I understand that you are a wonderful, helpful, well-meaning person, but you are encouraging others to engage in communications which can be held against them.

Now, UNLV has two part-time JD programs.....

Comment #29

Shucks,...i knew I shouldn't have left Vegas to move to ND...

Comment #30

"UNLV has two part-time JD programs".

What does JD stand for exactly? It's 5am and I am too tired to google...

Comment #31

Personally I'd check out the owners website. If they're registering domains in bulk, they may be completely unaware that they are infringing on a TM. And in some cases, merely explaining the situation and showing proof, they may just hand the domain over to you. You have to remember that a lot of these people are using automated processes to register domains, so they may be completely unaware. Doesn't make it right, but still. Maybe the best route would be to just do some research on the company who owns it.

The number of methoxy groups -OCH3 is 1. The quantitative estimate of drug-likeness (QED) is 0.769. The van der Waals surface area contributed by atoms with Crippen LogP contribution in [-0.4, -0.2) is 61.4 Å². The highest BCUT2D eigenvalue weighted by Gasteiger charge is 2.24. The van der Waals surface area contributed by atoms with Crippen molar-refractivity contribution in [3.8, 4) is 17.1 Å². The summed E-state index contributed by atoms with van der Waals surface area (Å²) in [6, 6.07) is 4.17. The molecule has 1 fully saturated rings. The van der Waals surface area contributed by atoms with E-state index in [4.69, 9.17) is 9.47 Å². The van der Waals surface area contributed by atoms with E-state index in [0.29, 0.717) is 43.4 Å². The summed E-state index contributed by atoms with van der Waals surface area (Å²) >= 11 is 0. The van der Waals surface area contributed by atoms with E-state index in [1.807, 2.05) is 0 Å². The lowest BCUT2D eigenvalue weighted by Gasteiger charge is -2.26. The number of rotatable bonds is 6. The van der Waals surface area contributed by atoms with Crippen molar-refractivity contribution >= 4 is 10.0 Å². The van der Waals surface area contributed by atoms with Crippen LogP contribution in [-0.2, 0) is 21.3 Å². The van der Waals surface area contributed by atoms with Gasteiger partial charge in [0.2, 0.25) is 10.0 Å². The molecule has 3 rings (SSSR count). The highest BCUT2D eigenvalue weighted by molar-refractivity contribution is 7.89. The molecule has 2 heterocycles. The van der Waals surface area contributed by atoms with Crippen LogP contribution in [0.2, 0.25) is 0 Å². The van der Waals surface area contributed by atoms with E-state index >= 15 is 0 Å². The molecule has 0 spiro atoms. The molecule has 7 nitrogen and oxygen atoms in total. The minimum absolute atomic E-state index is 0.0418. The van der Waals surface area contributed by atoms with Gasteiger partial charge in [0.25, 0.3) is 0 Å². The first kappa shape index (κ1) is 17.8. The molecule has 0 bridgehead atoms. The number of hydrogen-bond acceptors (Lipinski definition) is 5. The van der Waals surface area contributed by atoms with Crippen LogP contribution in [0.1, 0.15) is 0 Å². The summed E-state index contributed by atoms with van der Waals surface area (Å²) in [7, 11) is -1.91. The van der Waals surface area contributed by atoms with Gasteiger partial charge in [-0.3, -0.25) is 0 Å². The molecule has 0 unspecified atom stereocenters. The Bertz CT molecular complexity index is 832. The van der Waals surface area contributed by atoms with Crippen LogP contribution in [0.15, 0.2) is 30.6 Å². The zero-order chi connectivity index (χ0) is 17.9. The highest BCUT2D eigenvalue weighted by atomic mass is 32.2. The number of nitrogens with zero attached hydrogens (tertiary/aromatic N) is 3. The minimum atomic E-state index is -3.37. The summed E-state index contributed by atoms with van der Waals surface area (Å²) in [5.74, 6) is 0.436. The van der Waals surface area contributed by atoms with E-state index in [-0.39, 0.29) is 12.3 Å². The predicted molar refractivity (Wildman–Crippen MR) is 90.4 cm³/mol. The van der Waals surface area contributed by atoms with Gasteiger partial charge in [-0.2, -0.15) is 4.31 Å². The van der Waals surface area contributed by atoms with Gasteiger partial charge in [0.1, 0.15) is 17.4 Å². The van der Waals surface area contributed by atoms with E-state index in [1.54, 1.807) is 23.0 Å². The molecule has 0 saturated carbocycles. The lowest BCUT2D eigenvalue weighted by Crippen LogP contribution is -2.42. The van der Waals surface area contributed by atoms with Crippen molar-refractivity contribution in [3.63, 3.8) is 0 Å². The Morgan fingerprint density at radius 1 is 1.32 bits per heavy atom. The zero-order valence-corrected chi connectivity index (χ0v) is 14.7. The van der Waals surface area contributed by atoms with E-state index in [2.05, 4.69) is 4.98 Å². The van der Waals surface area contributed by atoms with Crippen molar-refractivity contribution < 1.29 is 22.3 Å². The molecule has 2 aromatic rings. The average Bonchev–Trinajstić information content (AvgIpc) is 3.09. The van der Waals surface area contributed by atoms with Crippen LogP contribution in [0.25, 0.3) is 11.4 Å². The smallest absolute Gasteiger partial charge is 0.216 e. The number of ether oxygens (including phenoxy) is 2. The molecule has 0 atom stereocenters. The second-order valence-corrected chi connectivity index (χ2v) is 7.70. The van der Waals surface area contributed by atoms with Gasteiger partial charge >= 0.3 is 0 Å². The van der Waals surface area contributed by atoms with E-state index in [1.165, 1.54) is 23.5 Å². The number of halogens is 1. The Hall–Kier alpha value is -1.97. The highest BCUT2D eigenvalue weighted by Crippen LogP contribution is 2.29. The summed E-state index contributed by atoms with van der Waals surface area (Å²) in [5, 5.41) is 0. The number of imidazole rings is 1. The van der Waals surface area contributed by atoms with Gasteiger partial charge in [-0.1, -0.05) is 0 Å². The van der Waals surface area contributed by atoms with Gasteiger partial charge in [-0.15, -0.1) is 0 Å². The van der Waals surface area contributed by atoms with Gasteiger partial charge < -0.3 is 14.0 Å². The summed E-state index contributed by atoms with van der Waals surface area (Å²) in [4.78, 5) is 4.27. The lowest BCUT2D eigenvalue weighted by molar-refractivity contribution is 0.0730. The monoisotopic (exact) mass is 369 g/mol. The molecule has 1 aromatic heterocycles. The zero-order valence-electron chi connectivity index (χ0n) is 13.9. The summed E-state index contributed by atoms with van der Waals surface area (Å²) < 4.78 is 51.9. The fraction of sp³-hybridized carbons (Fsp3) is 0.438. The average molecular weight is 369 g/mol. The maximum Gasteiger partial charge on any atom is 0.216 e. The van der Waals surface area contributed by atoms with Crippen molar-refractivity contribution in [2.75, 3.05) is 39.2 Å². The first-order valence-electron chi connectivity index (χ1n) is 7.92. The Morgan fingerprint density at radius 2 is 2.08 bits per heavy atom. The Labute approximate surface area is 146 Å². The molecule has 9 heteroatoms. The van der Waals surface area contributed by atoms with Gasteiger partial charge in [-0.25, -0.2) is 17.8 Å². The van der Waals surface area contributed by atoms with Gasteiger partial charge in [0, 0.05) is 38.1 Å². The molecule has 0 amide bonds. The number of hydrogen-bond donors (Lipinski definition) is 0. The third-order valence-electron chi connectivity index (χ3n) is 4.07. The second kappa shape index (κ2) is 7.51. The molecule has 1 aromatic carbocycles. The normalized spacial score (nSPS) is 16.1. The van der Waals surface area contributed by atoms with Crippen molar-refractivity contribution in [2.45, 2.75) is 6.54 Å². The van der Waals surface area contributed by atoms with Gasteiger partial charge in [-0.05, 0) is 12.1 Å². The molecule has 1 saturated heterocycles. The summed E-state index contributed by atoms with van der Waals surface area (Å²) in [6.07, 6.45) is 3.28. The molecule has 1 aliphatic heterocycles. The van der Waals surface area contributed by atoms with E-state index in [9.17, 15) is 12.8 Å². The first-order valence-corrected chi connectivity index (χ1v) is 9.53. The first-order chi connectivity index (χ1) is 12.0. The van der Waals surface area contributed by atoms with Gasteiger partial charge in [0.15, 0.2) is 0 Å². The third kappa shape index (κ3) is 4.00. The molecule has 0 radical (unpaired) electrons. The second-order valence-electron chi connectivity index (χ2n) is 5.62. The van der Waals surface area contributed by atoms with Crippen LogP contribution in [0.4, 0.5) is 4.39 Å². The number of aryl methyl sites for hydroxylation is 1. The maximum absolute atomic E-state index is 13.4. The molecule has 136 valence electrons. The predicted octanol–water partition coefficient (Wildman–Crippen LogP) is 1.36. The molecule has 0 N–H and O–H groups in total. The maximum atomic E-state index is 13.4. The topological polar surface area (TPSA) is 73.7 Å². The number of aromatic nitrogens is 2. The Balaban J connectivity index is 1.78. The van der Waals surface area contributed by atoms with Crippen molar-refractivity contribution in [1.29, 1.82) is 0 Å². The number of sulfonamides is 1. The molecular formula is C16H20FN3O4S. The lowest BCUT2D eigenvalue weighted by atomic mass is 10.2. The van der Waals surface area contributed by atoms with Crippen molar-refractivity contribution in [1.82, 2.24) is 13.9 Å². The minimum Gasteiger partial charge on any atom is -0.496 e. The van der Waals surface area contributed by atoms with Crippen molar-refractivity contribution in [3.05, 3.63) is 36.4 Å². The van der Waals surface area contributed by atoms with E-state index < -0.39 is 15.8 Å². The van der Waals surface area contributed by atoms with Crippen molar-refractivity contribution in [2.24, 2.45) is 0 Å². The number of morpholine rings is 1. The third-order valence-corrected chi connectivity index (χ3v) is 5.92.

I can't remember who it was, but I definitely remember checking out a page for a company I considered to be a squatting firm in the Caymans, and they stated that if there was a clearly valid TM on any of the domains they owned, they would hand it over.

I'm sure there are a lot of companies out there who do squat like crazy, so it may not be that simple, but it's definitely worth trying to research and contact the company. Some people would rather hand over a mediocre domain than take the chance of being labeled a squatter, especially if they have a sizable business. I think it stands for Justice Doctor..

Comment #32

Well I don't know NameKings attitude about getting C&Ds and rolling over. Anyone have experience with them? They are a large outfit from my understanding...

Comment #33

Several things....

Juvenile Delinquent and Juris Doctor spring to mind...

Comment #34


This question was taken from a support group/message board and re-posted here so others can learn from it.